[152]
K. Censor-Hillel, P. Kaski, J. H. Korhonen, C. Lenzen, A. Paz, and J. Suomela, “Algebraic Methods in the Congested Clique,” Distributed Computing, vol. First Online, 2016.
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@article{Censor-Hillel2016, TITLE = {Algebraic Methods in the Congested Clique}, AUTHOR = {Censor-Hillel, Keren and Kaski, Petteri and Korhonen, Janne H. and Lenzen, Christoph and Paz, Ami and Suomela, Jukka}, LANGUAGE = {eng}, ISSN = {0178-2770}, DOI = {10.1007/s00446-016-0270-2}, PUBLISHER = {Springer International}, ADDRESS = {New York, NY}, YEAR = {2016}, MARGINALMARK = {$\bullet$}, JOURNAL = {Distributed Computing}, VOLUME = {First Online}, PAGES = {1--18}, }
Endnote
%0 Journal Article %A Censor-Hillel, Keren %A Kaski, Petteri %A Korhonen, Janne H. %A Lenzen, Christoph %A Paz, Ami %A Suomela, Jukka %+ External Organizations External Organizations External Organizations Algorithms and Complexity, MPI for Informatics, Max Planck Society External Organizations External Organizations %T Algebraic Methods in the Congested Clique : %G eng %U http://hdl.handle.net/11858/00-001M-0000-002C-5733-8 %R 10.1007/s00446-016-0270-2 %7 2016 %D 2016 %J Distributed Computing %V First Online %& 1 %P 1 - 18 %I Springer International %C New York, NY %@ false
[153]
P. Chalermsook, M. Goswami, L. Kozma, K. Mehlhorn, and T. Saranurak, “The Landscape of Bounds for Binary Search Trees,” 2016. [Online]. Available: http://arxiv.org/abs/1603.04892. (arXiv: 1603.04892)
Abstract
Binary search trees (BSTs) with rotations can adapt to various kinds of structure in search sequences, achieving amortized access times substantially better than the Theta(log n) worst-case guarantee. Classical examples of structural properties include static optimality, sequential access, working set, key-independent optimality, and dynamic finger, all of which are now known to be achieved by the two famous online BST algorithms (Splay and Greedy). (...) In this paper, we introduce novel properties that explain the efficiency of sequences not captured by any of the previously known properties, and which provide new barriers to the dynamic optimality conjecture. We also establish connections between various properties, old and new. For instance, we show the following. (i) A tight bound of O(n log d) on the cost of Greedy for d-decomposable sequences. The result builds on the recent lazy finger result of Iacono and Langerman (SODA 2016). On the other hand, we show that lazy finger alone cannot explain the efficiency of pattern avoiding sequences even in some of the simplest cases. (ii) A hierarchy of bounds using multiple lazy fingers, addressing a recent question of Iacono and Langerman. (iii) The optimality of the Move-to-root heuristic in the key-independent setting introduced by Iacono (Algorithmica 2005). (iv) A new tool that allows combining any finite number of sound structural properties. As an application, we show an upper bound on the cost of a class of sequences that all known properties fail to capture. (v) The equivalence between two families of BST properties. The observation on which this connection is based was known before - we make it explicit, and apply it to classical BST properties. (...)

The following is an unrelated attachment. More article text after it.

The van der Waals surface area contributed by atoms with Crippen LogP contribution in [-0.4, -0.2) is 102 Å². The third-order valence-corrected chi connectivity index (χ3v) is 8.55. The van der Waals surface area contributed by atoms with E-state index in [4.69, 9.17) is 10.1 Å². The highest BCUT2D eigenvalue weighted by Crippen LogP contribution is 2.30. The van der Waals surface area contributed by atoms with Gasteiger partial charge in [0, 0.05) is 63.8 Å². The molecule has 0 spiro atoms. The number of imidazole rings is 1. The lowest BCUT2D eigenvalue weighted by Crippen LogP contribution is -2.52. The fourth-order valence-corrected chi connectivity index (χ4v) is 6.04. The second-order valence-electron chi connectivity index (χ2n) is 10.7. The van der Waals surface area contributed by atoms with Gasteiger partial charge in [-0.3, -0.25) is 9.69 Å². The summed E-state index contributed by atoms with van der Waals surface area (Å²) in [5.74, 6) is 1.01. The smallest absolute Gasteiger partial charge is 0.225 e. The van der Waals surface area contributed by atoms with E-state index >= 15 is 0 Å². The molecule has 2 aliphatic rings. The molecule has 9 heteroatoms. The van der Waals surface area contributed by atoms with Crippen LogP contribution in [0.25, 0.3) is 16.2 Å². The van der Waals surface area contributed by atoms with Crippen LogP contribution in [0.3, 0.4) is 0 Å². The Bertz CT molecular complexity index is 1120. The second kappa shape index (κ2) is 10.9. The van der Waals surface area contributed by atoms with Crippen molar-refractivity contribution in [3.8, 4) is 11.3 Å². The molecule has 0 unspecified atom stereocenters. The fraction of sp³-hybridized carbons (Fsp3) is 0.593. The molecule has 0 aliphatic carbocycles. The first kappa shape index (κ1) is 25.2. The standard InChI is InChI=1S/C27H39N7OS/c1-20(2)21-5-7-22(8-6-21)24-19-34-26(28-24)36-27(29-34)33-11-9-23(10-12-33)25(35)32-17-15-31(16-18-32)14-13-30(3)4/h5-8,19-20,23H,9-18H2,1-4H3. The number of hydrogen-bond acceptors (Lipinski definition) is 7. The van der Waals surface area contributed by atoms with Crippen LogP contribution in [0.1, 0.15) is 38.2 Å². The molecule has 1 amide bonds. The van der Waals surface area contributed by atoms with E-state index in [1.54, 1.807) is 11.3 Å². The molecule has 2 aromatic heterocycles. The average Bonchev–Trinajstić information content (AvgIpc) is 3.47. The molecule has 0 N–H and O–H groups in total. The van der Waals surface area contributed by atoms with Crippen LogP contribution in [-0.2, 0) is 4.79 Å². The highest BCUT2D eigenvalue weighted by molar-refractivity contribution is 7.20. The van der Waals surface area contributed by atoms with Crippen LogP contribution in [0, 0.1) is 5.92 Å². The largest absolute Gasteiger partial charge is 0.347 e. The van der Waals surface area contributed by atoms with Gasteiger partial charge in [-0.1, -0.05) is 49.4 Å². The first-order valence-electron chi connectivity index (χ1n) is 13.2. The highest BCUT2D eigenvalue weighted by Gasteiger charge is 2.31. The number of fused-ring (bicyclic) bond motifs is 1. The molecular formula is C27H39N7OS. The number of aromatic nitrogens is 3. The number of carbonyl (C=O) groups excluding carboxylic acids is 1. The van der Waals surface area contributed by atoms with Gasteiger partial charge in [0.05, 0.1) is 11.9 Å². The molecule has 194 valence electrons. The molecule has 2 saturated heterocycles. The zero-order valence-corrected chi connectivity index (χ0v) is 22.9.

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@online{Chalermsook2016PP, TITLE = {The Landscape of Bounds for Binary Search Trees}, AUTHOR = {Chalermsook, Parinya and Goswami, Mayank and Kozma, L{\'a}szl{\'o} and Mehlhorn, Kurt and Saranurak, Thatchaphol}, LANGUAGE = {eng}, URL = {http://arxiv.org/abs/1603.04892}, EPRINT = {1603.04892}, EPRINTTYPE = {arXiv}, YEAR = {2016}, MARGINALMARK = {$\bullet$}, ABSTRACT = {Binary search trees (BSTs) with rotations can adapt to various kinds of structure in search sequences, achieving amortized access times substantially better than the Theta(log n) worst-case guarantee. Classical examples of structural properties include static optimality, sequential access, working set, key-independent optimality, and dynamic finger, all of which are now known to be achieved by the two famous online BST algorithms (Splay and Greedy). (...) In this paper, we introduce novel properties that explain the efficiency of sequences not captured by any of the previously known properties, and which provide new barriers to the dynamic optimality conjecture. We also establish connections between various properties, old and new. For instance, we show the following. (i) A tight bound of O(n log d) on the cost of Greedy for d-decomposable sequences. The result builds on the recent lazy finger result of Iacono and Langerman (SODA 2016). On the other hand, we show that lazy finger alone cannot explain the efficiency of pattern avoiding sequences even in some of the simplest cases. (ii) A hierarchy of bounds using multiple lazy fingers, addressing a recent question of Iacono and Langerman. (iii) The optimality of the Move-to-root heuristic in the key-independent setting introduced by Iacono (Algorithmica 2005). (iv) A new tool that allows combining any finite number of sound structural properties. As an application, we show an upper bound on the cost of a class of sequences that all known properties fail to capture. (v) The equivalence between two families of BST properties. The observation on which this connection is based was known before -- we make it explicit, and apply it to classical BST properties. (...)}, }